April 19, 2010
Study shows fatty foods may cause drug-like addiction -- similar brain responses to cupcakes and cocaine
According to a study published March 28, 2010, online in Nature Neuroscience journal, researchers have found that fatty foods may be addictive. When rats are exposed to high-fat junk foods their brains react similarly to when they are exposed to cocaine. This research, which confirms previous studies, is further evidence that the same addictive reaction between the brain and junk food may occur in humans.
The researchers divided similar rats into three groups. Each group had unlimited access to regular rat chow, and in addition each group received either: 1) nothing else -- just regular rat chow, 2) some fattening human foods for one hour a day (plus unlimited rat chow), or 3) access to fattening human foods for 18-23 hours per day (plus unlimited rat chow). The study measured calories eaten, weight gain, and brain reward center response. Rats with access to the high-fat palatable foods showed reduced brain responses, as well as increased calorie consumption and weight gain.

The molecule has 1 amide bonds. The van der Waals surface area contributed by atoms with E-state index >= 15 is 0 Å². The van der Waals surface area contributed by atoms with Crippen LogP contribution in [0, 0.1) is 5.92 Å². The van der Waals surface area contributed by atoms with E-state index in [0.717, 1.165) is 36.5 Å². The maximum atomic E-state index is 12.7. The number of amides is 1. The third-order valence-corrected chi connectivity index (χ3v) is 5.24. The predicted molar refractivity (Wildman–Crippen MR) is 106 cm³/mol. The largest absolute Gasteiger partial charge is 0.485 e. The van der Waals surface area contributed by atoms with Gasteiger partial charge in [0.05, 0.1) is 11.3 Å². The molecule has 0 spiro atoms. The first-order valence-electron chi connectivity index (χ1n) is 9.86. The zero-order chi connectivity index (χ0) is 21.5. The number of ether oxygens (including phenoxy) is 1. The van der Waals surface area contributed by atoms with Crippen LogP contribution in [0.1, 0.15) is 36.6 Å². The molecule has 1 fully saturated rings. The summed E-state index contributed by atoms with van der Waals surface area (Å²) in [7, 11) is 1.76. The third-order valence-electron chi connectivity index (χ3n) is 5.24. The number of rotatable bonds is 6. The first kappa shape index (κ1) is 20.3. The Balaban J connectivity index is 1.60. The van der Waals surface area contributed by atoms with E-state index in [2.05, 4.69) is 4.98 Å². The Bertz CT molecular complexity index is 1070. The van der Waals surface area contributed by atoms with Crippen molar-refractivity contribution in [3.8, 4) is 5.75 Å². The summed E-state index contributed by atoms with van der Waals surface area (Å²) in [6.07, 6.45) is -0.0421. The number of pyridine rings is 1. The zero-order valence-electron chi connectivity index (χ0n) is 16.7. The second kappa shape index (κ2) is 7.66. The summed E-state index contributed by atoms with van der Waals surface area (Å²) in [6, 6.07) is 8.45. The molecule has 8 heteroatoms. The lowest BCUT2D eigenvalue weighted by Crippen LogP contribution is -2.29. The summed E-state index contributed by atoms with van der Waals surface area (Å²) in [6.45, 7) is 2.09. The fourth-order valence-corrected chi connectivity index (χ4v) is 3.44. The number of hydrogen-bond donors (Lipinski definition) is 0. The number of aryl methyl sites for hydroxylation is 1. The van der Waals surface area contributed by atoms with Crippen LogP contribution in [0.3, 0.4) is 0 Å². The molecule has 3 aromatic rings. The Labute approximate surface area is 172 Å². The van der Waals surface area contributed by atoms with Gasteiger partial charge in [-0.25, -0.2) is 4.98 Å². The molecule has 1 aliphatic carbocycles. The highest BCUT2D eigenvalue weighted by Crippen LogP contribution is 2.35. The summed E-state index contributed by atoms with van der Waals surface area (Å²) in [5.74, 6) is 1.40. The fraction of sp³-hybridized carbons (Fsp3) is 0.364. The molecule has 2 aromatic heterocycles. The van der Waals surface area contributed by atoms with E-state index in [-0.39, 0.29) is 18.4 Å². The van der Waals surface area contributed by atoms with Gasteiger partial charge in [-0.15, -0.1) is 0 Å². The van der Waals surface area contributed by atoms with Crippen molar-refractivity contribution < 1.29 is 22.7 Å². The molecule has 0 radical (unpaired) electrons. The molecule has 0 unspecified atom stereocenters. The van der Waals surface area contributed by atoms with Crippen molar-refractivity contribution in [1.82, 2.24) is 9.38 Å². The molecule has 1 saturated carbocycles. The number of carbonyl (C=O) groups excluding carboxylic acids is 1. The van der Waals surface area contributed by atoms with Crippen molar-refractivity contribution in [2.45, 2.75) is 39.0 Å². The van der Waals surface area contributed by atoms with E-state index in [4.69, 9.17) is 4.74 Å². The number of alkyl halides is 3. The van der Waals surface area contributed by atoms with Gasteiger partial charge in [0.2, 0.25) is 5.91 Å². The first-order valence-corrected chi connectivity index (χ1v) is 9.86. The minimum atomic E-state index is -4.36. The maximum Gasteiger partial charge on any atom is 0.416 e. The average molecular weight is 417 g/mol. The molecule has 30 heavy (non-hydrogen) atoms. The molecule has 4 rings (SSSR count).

From a CNN Health Article describing the study:
Doing drugs such as cocaine and eating too much junk food both gradually overload the so-called pleasure centers in the brain, according to Paul J. Kenny, Ph.D., an associate professor of molecular therapeutics at the Scripps Research Institute, in Jupiter, Florida. Eventually the pleasure centers "crash," and achieving the same pleasure--or even just feeling normal--requires increasing amounts of the drug or food, says Kenny, the lead author of the study.
Thank you to William Mitchell College of Law students Scott Allen and Lauren Sparks for preparing this post. Mr. Allen and Ms. Sparks are students of Professor Donna M. Byrne.
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